Warner gets #28 Drew Phipps (Buck) in the opening round. This is one of the few matches Iowa can snag bonus points early and we need Warner to deliver. In R2 he’ll get a shot at redemption against #12 Rocco Caywood (Army). Caywood beat Warner, 5-3, at the Midlands, but that was also at the beginning of the year when Warner was struggling with his endurance. I’m telling myself he’s rounded into form and that won’t be an issue for our redshirt freshman this time around.

In the quarterfinals he’ll then bump into #4 Patrick Brucki (Prin), who also beat him in the Midlands last year, 4-2. Brucki has a slightly better RPI and even majored Tanner Sloan at the Midlands, the same Tanner Sloan that teched Warner at the same tournament. This is a hard match to guess, but the winner will face Nickal and inevitably drop to the backside. Similar to a lot of our guys, Warner could fall in the quarters and have to rebound in the cons to find the podium.


Quick Reaction: Previous #1 Gable Steveson throttled Derek White (OKST), 8-2, earlier in the year. Derek White beat Cassar (PSU) 3-2 in the Southern Scuffle tourney, then Cassar went on to beat Steveson in the B1G finals to get first place. This was a three-way round robin with all of them having one loss, but only one guy beat the former #1 ranked wrestler. So who gets the #1 seed you ask? Derek White, duh. Wait, what? Yes, White comes out on top with Cassar at #2 and Steveson falling to #3. As much as I dislike Steveson, this is baffling to me. There isn’t a huge difference between a 2 and 3 seed, but it’s more a badge of honor and somebody got hosed.

So Big Ol’ Sam Stoll backed his way into the tournament and earned an at-large berth. He corralled the #29 seed and promptly takes on #4 Jordan Wood (Leh). If I were Wood, I’d be a bit upset that I have to face a 2x AA in the opening round. But then again so does Marinelli, so I’m going to throw my empathy in the trash. Stoll arguably has the better career wins, so if this were a healthy Stoll I’d say he pulls it off. But he is not healthy and his collapse in the B1G’s is evidence enough that he’s really struggling on the mat.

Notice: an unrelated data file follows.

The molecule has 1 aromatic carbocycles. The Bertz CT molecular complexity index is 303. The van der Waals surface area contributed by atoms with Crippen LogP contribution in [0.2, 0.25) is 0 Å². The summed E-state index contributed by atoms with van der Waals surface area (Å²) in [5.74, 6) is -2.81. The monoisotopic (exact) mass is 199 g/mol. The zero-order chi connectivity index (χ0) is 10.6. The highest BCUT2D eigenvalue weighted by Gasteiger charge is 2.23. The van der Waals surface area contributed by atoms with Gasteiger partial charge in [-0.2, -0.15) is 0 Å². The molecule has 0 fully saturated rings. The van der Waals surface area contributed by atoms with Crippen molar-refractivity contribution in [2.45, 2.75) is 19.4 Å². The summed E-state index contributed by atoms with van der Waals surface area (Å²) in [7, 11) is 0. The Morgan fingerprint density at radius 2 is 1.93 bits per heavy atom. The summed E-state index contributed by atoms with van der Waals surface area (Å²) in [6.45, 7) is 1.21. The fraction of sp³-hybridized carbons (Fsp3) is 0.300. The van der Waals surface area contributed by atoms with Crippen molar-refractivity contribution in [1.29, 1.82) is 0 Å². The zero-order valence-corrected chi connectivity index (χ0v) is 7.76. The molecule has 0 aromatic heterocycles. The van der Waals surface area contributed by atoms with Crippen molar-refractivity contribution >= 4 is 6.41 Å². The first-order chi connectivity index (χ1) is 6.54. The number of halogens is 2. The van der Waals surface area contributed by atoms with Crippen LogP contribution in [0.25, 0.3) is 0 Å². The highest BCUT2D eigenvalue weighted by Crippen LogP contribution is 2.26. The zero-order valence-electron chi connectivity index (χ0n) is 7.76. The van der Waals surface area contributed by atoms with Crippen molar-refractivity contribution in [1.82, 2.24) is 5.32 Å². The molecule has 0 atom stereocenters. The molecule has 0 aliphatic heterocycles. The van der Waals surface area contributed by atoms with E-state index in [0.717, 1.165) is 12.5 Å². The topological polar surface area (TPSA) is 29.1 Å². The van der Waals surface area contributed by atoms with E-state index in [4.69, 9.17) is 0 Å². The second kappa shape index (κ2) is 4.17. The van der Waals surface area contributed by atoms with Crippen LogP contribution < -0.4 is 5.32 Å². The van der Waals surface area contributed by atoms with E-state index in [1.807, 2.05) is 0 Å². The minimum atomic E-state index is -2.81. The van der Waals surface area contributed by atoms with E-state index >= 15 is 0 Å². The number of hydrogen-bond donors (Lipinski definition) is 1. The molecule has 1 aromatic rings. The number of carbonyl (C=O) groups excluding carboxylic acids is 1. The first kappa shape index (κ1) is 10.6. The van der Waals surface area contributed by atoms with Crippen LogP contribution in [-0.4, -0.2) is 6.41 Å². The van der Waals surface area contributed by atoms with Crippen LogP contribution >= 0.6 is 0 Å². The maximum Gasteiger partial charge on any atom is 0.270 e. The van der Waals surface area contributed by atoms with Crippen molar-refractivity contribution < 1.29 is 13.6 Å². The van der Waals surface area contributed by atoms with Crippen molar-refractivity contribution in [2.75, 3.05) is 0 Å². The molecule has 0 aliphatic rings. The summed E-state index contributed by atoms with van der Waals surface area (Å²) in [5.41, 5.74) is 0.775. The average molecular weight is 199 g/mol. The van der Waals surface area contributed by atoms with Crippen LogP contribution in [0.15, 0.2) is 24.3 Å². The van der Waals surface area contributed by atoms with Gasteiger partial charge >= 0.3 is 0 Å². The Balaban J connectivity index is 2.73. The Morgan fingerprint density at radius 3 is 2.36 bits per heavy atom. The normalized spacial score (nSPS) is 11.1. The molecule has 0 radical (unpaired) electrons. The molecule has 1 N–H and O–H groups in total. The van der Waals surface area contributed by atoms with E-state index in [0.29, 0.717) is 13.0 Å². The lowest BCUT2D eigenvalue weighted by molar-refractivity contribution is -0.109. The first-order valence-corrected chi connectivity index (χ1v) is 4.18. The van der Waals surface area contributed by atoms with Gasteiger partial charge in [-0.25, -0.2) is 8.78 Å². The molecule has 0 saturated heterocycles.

Ah… with that said, Stoll still has a chance to turn this bracket upside down. He’s still strong enough on his feet that he’s going to make this a low scoring slug fest and if White comes in thinking he’ll roll Stoll, he could find himself counting the lights in Pittsburgh. If Stoll prevails, he’ll get #12 Conan Jennings (NU) in the R2. Stoll is 5-0 lifetime against Jennings. I like our odds. Once into the quarterfinals Stoll will probably draw the redshirt freshman, #5 Mason Parris (Mich). Parris had a rough go at the B1G’s and face-planted into 7th place after receiving the #3 seed. Parris lost a high scoring match to Jennings, then lost again to #17 David Jensen (Neb) a couple rounds later. He’s young and the big lights may have gotten the best of him. So, here’s to hoping it happens again. Wait, how did he get a #5 when he lost to the #12 and #17 in the same tournament? Another one of life’s many mysteries.

It’s entirely possible, but not probable, that Stoll can push himself into the semi’s and face off with #1 Derek White. If Stoll can somehow scrap together three good matches he’s going to AA and that will be a huge lift to this team.

So what did I miss? Probably nothing. Probably everything. What do you folks think? Our Hawks received some favorable draws followed by some controversial ones. I’m cautiously optimistic, especially with Stoll, but I’m going to expect the unexpected, expectedly. There are always big upsets in March, but the goal it making sure there are none on our end. With some hard wrestling and a little bit of luck, we could push nine guys into the quarters. Perhaps with even more good fortune we force five more into the semis. If that happens, what a glorious tournament this will be.